Northwestern launches three new online bachelor's degree programs

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Northwestern launches three new online bachelor's degree programs

December 8, 2011

Accredited online degree programs in three high opportunity areas are now available at Northwestern Oklahoma State University.

The programs include Bachelor of Science degrees in business administration and accounting and a Bachelor of Applied Arts and Sciences degree, that includes a new option in alternative energy. Enrollment is underway and classes begin in January 2012 as part of the spring semester.

“These programs are in high demand and career opportunities are plentiful, particularly in Oklahoma’s booming energy industry,” said Dr. Steve Lohmann, executive vice president. “These programs will be unique in that Northwestern is offering online programs taught by highly-qualified faculty, but at a cost that is far less than private or for-profit colleges.”

Dr. Steven Palmer, chair of the Division of Business, said the programs are tailored to meet the needs of all students.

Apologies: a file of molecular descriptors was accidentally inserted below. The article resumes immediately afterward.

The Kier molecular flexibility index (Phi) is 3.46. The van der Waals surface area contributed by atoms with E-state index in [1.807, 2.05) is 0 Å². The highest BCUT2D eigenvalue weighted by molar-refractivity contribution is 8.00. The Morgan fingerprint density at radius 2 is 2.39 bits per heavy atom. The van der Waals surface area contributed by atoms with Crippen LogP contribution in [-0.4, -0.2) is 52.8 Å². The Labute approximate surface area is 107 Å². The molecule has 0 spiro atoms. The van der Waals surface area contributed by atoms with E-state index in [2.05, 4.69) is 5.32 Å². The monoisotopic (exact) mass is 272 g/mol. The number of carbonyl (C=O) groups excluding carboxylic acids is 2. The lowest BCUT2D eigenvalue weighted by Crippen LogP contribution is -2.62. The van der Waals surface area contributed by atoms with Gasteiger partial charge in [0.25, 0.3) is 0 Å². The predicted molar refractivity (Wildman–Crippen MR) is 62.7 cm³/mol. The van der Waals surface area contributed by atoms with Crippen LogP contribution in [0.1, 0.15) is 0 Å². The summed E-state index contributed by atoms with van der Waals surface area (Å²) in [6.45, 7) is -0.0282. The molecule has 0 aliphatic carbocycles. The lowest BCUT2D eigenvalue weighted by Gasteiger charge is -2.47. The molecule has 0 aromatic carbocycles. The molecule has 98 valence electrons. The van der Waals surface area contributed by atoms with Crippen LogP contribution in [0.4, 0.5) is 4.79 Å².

“The programs are available to all students who qualify, but the true beneficiaries will be working adults and other non-traditional students who will now have a flexible and affordable degree options,” Palmer said. “Graduates of two-year schools who have degrees in applied arts or science also will find this option appealing.”

Interested persons can learn about program requirements at www.nwosu.edu/online or by contacting Dr. Palmer at (580) 327-8507 or at scpalmer@nwosu.edu.

Both Lohmann and Palmer agree the programs provide students with great career opportunities upon graduation.

“There is tremendous need for graduates in these areas,” Lohmann said. “As our energy industry continues to grow, the need for accountants and managers with business degrees also grows.

“The alternative energy option is important for wind energy companies looking to expand. They want managers with field experience, but many of these workers lack the necessary bachelor’s degree to move up into management. This option fills that void.”

Palmer said he has received inquiries from students all across the state wanting information on the program.

-NW-